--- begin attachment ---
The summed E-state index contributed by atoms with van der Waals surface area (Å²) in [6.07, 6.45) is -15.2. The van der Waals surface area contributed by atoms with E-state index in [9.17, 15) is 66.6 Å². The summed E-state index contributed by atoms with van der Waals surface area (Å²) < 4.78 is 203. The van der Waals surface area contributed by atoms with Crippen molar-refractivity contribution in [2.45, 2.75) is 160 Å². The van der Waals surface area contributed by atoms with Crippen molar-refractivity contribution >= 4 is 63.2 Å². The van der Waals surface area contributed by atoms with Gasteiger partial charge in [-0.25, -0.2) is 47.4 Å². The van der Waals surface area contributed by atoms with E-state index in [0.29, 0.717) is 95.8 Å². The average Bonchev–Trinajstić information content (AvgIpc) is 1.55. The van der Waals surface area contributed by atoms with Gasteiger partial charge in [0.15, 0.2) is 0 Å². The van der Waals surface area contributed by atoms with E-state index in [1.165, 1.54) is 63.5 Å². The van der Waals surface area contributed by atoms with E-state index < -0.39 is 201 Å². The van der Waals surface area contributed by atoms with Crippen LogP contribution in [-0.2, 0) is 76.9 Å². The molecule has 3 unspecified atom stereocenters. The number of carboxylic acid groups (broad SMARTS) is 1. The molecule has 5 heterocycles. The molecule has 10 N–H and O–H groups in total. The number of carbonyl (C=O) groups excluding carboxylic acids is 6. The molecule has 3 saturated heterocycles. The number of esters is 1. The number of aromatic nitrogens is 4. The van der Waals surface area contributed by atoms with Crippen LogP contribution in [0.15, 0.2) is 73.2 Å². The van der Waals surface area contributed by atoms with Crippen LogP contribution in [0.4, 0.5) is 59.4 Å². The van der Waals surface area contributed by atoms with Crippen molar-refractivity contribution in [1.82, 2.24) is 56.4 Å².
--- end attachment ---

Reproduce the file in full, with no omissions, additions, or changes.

The summed E-state index contributed by atoms with van der Waals surface area (Å²) in [6.07, 6.45) is -15.2. The van der Waals surface area contributed by atoms with E-state index in [9.17, 15) is 66.6 Å². The summed E-state index contributed by atoms with van der Waals surface area (Å²) < 4.78 is 203. The van der Waals surface area contributed by atoms with Crippen molar-refractivity contribution in [2.45, 2.75) is 160 Å². The van der Waals surface area contributed by atoms with Crippen molar-refractivity contribution >= 4 is 63.2 Å². The van der Waals surface area contributed by atoms with Gasteiger partial charge in [-0.25, -0.2) is 47.4 Å². The van der Waals surface area contributed by atoms with E-state index in [0.29, 0.717) is 95.8 Å². The average Bonchev–Trinajstić information content (AvgIpc) is 1.55. The van der Waals surface area contributed by atoms with Gasteiger partial charge in [0.15, 0.2) is 0 Å². The van der Waals surface area contributed by atoms with E-state index in [1.165, 1.54) is 63.5 Å². The van der Waals surface area contributed by atoms with E-state index < -0.39 is 201 Å². The van der Waals surface area contributed by atoms with Crippen LogP contribution in [-0.2, 0) is 76.9 Å². The molecule has 3 unspecified atom stereocenters. The number of carboxylic acid groups (broad SMARTS) is 1. The molecule has 5 heterocycles. The molecule has 10 N–H and O–H groups in total. The number of carbonyl (C=O) groups excluding carboxylic acids is 6. The molecule has 3 saturated heterocycles. The number of esters is 1. The number of aromatic nitrogens is 4. The van der Waals surface area contributed by atoms with Crippen LogP contribution in [0.15, 0.2) is 73.2 Å². The van der Waals surface area contributed by atoms with Crippen LogP contribution in [0.4, 0.5) is 59.4 Å². The van der Waals surface area contributed by atoms with Crippen molar-refractivity contribution in [1.82, 2.24) is 56.4 Å².